Just recently, Facebook CEO Mark Zuckerberg said that he intends to unify the messaging element of Messenger, WhatsApp, and Instagram. It's still not clear exactly what he meant by that, but whatever it is, don't expect it to come anytime soon.

The project, according to him, would likely not arrive up until 2020 and beyond.

"The integration that we're thinking about, we're really early in thinking through this," said Zuckerberg during Facebook's Q4 earnings call, as The Verge reports. "There's a lot more we need to figure out."

Unified Messaging Platform

Zuckerberg is mum on details regarding this unified messaging platform. It's not clear to what extent the aforementioned app will be unified. Is Facebook just going to make their messaging element look the same to maintain a standardized aesthetic? Or will it work in such a way that Facebook, Messenger, Instagram, and WhatsApp users can talk to each other no matter which app they're using?

Again, these things need clarification, but Zuckerberg doesn't seem to be in the mood to share crucial details at the moment. He did elaborate, however, as to why the company wants it to happen.

End-To-End Encryption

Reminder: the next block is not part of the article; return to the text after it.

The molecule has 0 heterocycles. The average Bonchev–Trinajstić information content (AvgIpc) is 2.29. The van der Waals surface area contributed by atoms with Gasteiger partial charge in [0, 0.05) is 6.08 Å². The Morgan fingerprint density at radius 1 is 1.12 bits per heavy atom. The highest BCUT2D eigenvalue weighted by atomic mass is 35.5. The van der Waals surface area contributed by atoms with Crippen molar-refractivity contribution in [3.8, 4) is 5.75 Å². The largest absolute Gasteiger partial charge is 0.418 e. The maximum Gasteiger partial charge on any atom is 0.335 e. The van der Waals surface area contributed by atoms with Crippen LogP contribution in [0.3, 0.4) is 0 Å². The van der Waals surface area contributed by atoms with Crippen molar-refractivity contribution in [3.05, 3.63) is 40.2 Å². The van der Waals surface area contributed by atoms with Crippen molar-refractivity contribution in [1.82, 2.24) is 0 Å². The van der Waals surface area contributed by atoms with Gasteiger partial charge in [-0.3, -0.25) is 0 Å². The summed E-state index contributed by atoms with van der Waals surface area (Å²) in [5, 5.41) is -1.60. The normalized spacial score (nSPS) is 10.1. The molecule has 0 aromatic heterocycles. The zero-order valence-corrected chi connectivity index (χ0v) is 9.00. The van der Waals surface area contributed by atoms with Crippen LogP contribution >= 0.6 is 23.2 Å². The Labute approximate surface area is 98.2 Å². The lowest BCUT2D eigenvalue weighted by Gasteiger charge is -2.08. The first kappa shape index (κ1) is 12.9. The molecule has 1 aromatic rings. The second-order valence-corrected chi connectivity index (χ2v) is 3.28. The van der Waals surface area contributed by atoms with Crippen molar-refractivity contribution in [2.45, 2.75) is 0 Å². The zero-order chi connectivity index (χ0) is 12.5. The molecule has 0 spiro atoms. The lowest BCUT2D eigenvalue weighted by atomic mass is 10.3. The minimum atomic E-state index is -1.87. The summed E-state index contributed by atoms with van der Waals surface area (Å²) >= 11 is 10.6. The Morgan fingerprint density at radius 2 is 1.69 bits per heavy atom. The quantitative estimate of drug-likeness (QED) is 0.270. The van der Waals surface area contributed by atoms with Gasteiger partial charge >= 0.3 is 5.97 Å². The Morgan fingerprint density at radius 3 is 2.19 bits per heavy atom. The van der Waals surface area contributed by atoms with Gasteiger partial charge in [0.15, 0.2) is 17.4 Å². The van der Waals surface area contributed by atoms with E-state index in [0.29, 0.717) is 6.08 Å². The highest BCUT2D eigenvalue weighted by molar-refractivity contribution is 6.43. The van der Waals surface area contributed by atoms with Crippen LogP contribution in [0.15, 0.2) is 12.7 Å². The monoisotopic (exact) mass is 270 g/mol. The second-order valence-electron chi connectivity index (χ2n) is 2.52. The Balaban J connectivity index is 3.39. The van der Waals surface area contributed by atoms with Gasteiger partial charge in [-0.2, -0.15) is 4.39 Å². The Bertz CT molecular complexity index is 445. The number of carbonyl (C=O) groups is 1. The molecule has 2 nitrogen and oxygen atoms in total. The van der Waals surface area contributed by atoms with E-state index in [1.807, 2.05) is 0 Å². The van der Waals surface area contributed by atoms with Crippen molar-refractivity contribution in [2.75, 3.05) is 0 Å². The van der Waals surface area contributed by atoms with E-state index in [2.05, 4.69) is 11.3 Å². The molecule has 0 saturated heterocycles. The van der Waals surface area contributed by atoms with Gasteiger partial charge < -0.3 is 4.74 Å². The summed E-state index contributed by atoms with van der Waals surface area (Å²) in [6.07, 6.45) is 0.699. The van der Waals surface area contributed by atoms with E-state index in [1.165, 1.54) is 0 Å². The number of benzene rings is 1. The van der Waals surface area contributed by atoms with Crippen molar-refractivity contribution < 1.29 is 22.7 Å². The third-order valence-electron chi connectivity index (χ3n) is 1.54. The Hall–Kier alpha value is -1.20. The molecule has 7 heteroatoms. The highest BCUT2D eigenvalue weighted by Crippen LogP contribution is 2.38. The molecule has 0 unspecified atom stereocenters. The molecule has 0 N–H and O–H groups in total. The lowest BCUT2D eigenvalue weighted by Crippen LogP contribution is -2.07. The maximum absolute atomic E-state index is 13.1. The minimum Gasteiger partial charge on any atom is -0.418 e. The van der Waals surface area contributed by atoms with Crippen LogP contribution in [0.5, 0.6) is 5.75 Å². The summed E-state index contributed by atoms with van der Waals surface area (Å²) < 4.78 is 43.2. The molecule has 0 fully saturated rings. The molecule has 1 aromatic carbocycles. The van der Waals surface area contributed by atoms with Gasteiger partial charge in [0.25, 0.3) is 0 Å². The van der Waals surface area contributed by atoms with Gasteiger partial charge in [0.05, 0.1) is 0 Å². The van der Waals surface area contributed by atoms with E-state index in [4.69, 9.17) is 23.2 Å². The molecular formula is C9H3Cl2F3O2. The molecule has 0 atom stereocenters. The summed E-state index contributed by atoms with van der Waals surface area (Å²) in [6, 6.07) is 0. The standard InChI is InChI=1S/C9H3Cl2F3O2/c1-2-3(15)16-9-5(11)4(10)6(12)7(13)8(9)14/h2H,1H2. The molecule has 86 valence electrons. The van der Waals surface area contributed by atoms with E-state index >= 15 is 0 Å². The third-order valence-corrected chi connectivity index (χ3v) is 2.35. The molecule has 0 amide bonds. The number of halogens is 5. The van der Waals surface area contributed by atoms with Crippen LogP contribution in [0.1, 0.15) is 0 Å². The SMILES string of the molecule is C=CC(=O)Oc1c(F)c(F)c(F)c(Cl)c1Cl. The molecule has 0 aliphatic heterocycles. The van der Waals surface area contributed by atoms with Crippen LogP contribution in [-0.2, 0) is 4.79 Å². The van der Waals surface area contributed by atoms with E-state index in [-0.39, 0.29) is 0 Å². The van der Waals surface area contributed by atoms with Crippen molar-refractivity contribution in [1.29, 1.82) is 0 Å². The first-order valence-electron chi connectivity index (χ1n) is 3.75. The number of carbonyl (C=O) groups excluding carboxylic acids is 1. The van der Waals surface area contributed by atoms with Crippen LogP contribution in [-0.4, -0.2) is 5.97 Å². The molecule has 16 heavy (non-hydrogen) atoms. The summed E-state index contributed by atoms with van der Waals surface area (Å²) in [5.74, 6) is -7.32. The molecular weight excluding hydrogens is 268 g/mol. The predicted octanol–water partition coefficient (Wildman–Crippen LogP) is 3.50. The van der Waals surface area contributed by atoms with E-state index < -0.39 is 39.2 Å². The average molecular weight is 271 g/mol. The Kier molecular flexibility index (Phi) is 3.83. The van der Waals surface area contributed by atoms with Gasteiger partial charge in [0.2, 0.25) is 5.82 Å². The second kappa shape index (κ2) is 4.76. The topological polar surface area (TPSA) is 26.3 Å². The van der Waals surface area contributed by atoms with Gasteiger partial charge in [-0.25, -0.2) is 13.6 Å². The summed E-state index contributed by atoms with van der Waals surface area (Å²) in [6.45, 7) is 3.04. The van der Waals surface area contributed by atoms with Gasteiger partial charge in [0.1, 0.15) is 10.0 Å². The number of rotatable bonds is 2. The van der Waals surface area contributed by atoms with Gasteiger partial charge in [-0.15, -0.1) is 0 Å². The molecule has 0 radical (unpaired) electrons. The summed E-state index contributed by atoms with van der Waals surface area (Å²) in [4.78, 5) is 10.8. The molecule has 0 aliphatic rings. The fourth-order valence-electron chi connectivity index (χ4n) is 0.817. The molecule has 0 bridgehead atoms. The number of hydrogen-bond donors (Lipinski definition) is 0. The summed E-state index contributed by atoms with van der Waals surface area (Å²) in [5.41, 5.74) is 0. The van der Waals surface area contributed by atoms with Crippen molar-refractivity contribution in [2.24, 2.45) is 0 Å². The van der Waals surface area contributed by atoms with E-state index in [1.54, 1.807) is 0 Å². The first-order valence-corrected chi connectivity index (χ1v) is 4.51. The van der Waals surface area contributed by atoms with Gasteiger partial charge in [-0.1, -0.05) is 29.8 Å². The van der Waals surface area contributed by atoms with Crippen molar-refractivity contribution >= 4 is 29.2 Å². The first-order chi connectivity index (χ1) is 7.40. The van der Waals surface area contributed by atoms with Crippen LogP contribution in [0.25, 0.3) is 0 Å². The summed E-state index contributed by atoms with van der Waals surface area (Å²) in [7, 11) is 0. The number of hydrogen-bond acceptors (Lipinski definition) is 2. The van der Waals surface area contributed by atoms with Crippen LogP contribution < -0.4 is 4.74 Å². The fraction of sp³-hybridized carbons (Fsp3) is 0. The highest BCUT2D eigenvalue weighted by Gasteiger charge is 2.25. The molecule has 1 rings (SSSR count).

As The New York Times first reported, Zuckerberg said he wants all major apps owned by Facebook to have end-to-end encryption, a layer of security that ensures messages sent back and forth between participants remain private. The company aims to apply secure messaging across its platforms, and Zuckerberg said it's the direction Facebook should be taking with more things moving forward.

Even though Facebook isn't sharing any more details, a unified messaging platform does make plenty of sense. Imagine a person finding something on Facebook Marketplace they want to buy, then having to open WhatsApp separately just to send the seller a message. Although that's not too bad, it is not at all seamless. Facebook likely wants to get rid of the friction in a scenario like this, allowing users to just go ahead and message sellers without changing apps.

It makes even more sense when one considers how this would ultimately allow Facebook to keep its users locked into a single ecosystem. That's what China has done with WeChat, which first was a simple messaging service but later evolved into a multi-purpose app that can hail cabs, send payments, and do a ton more other things.

It's anyone's guess whether Facebook is trying to emulate the direction of WeChat, but one thing is clear: Facebook wants users to keep using Facebook, and unifying Facebook-owned apps is a big step toward that vision.

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